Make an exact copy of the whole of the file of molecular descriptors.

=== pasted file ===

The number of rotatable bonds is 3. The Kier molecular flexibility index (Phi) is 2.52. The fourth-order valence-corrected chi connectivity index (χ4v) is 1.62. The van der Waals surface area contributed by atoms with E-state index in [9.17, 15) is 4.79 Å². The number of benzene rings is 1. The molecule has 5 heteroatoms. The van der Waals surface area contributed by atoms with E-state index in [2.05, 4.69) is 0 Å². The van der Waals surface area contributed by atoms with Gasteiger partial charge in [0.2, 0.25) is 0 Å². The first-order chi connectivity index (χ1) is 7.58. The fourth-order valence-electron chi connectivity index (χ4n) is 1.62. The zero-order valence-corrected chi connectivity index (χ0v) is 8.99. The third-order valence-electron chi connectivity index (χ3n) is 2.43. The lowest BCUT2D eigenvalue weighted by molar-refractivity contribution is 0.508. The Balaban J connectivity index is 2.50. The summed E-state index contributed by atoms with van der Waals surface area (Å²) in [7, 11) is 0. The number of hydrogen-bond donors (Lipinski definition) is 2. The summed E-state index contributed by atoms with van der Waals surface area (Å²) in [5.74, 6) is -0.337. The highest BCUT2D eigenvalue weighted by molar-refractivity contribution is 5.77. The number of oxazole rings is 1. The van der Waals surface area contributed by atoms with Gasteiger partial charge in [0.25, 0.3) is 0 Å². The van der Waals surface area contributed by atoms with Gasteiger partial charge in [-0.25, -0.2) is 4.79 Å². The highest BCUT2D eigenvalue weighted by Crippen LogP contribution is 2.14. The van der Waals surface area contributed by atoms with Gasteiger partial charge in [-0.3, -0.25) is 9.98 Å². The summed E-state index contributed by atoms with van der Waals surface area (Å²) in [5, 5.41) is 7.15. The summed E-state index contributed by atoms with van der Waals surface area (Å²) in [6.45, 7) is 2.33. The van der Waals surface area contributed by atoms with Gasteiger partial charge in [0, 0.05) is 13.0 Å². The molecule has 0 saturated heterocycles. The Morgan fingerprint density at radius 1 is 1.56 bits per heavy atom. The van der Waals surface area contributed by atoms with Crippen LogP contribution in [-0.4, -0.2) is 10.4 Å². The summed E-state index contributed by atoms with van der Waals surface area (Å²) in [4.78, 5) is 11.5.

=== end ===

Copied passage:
The number of rotatable bonds is 3. The Kier molecular flexibility index (Phi) is 2.52. The fourth-order valence-corrected chi connectivity index (χ4v) is 1.62. The van der Waals surface area contributed by atoms with E-state index in [9.17, 15) is 4.79 Å². The number of benzene rings is 1. The molecule has 5 heteroatoms. The van der Waals surface area contributed by atoms with E-state index in [2.05, 4.69) is 0 Å². The van der Waals surface area contributed by atoms with Gasteiger partial charge in [0.2, 0.25) is 0 Å². The first-order chi connectivity index (χ1) is 7.58. The fourth-order valence-electron chi connectivity index (χ4n) is 1.62. The zero-order valence-corrected chi connectivity index (χ0v) is 8.99. The third-order valence-electron chi connectivity index (χ3n) is 2.43. The lowest BCUT2D eigenvalue weighted by molar-refractivity contribution is 0.508. The Balaban J connectivity index is 2.50. The summed E-state index contributed by atoms with van der Waals surface area (Å²) in [7, 11) is 0. The number of hydrogen-bond donors (Lipinski definition) is 2. The summed E-state index contributed by atoms with van der Waals surface area (Å²) in [5.74, 6) is -0.337. The highest BCUT2D eigenvalue weighted by molar-refractivity contribution is 5.77. The number of oxazole rings is 1. The van der Waals surface area contributed by atoms with Gasteiger partial charge in [0.25, 0.3) is 0 Å². The van der Waals surface area contributed by atoms with Gasteiger partial charge in [-0.25, -0.2) is 4.79 Å². The highest BCUT2D eigenvalue weighted by Crippen LogP contribution is 2.14. The van der Waals surface area contributed by atoms with Gasteiger partial charge in [-0.3, -0.25) is 9.98 Å². The summed E-state index contributed by atoms with van der Waals surface area (Å²) in [5, 5.41) is 7.15. The summed E-state index contributed by atoms with van der Waals surface area (Å²) in [6.45, 7) is 2.33. The van der Waals surface area contributed by atoms with Gasteiger partial charge in [0, 0.05) is 13.0 Å². The molecule has 0 saturated heterocycles. The Morgan fingerprint density at radius 1 is 1.56 bits per heavy atom. The van der Waals surface area contributed by atoms with Crippen LogP contribution in [-0.4, -0.2) is 10.4 Å². The summed E-state index contributed by atoms with van der Waals surface area (Å²) in [4.78, 5) is 11.5.